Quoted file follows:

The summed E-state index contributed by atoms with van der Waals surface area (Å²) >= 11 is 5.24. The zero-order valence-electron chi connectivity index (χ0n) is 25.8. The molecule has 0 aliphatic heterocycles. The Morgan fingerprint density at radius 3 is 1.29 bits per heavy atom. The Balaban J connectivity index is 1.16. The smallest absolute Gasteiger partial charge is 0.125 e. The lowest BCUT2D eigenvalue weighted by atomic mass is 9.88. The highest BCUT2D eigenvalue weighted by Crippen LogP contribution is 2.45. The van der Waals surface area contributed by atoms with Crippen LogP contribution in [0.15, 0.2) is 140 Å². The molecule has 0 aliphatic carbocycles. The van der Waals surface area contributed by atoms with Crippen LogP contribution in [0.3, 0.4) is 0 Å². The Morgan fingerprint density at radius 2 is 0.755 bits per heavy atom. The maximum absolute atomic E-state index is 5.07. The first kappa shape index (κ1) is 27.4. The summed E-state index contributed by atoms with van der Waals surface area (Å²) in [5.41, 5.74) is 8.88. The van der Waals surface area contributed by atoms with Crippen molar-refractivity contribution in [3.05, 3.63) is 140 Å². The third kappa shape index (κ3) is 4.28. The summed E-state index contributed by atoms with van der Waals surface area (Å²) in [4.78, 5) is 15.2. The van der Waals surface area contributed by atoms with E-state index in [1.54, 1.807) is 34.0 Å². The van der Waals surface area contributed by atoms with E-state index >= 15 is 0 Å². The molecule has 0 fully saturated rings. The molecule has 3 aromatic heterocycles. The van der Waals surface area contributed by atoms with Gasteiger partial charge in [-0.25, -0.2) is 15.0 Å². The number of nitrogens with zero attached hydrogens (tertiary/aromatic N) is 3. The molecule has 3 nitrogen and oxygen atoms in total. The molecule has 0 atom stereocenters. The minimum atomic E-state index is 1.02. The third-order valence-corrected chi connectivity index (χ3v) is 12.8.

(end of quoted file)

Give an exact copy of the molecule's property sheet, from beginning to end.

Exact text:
The summed E-state index contributed by atoms with van der Waals surface area (Å²) >= 11 is 5.24. The zero-order valence-electron chi connectivity index (χ0n) is 25.8. The molecule has 0 aliphatic heterocycles. The Morgan fingerprint density at radius 3 is 1.29 bits per heavy atom. The Balaban J connectivity index is 1.16. The smallest absolute Gasteiger partial charge is 0.125 e. The lowest BCUT2D eigenvalue weighted by atomic mass is 9.88. The highest BCUT2D eigenvalue weighted by Crippen LogP contribution is 2.45. The van der Waals surface area contributed by atoms with Crippen LogP contribution in [0.15, 0.2) is 140 Å². The molecule has 0 aliphatic carbocycles. The van der Waals surface area contributed by atoms with Crippen LogP contribution in [0.3, 0.4) is 0 Å². The Morgan fingerprint density at radius 2 is 0.755 bits per heavy atom. The maximum absolute atomic E-state index is 5.07. The first kappa shape index (κ1) is 27.4. The summed E-state index contributed by atoms with van der Waals surface area (Å²) in [5.41, 5.74) is 8.88. The van der Waals surface area contributed by atoms with Crippen molar-refractivity contribution in [3.05, 3.63) is 140 Å². The third kappa shape index (κ3) is 4.28. The summed E-state index contributed by atoms with van der Waals surface area (Å²) in [4.78, 5) is 15.2. The van der Waals surface area contributed by atoms with E-state index in [1.54, 1.807) is 34.0 Å². The van der Waals surface area contributed by atoms with E-state index >= 15 is 0 Å². The molecule has 0 fully saturated rings. The molecule has 3 aromatic heterocycles. The van der Waals surface area contributed by atoms with Gasteiger partial charge in [-0.25, -0.2) is 15.0 Å². The number of nitrogens with zero attached hydrogens (tertiary/aromatic N) is 3. The molecule has 3 nitrogen and oxygen atoms in total. The molecule has 0 atom stereocenters. The minimum atomic E-state index is 1.02. The third-order valence-corrected chi connectivity index (χ3v) is 12.8.